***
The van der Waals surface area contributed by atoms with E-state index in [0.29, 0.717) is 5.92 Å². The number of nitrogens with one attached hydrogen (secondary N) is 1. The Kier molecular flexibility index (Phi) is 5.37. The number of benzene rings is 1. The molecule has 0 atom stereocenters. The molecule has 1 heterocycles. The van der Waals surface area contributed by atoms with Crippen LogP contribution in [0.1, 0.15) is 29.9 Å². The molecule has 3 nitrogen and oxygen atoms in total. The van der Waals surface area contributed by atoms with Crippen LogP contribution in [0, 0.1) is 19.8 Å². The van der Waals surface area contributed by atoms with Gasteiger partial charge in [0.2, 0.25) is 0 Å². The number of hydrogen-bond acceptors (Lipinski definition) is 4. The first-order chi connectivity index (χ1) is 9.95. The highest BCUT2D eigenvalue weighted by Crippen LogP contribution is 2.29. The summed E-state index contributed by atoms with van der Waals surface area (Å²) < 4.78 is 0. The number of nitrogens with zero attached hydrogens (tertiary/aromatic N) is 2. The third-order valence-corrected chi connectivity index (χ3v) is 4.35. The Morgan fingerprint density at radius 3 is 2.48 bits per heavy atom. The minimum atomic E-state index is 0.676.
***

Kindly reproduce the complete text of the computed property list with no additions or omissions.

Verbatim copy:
The van der Waals surface area contributed by atoms with E-state index in [0.29, 0.717) is 5.92 Å². The number of nitrogens with one attached hydrogen (secondary N) is 1. The Kier molecular flexibility index (Phi) is 5.37. The number of benzene rings is 1. The molecule has 0 atom stereocenters. The molecule has 1 heterocycles. The van der Waals surface area contributed by atoms with Crippen LogP contribution in [0.1, 0.15) is 29.9 Å². The molecule has 3 nitrogen and oxygen atoms in total. The van der Waals surface area contributed by atoms with Crippen LogP contribution in [0, 0.1) is 19.8 Å². The van der Waals surface area contributed by atoms with Gasteiger partial charge in [0.2, 0.25) is 0 Å². The number of hydrogen-bond acceptors (Lipinski definition) is 4. The first-order chi connectivity index (χ1) is 9.95. The highest BCUT2D eigenvalue weighted by Crippen LogP contribution is 2.29. The summed E-state index contributed by atoms with van der Waals surface area (Å²) < 4.78 is 0. The number of nitrogens with zero attached hydrogens (tertiary/aromatic N) is 2. The third-order valence-corrected chi connectivity index (χ3v) is 4.35. The Morgan fingerprint density at radius 3 is 2.48 bits per heavy atom. The minimum atomic E-state index is 0.676.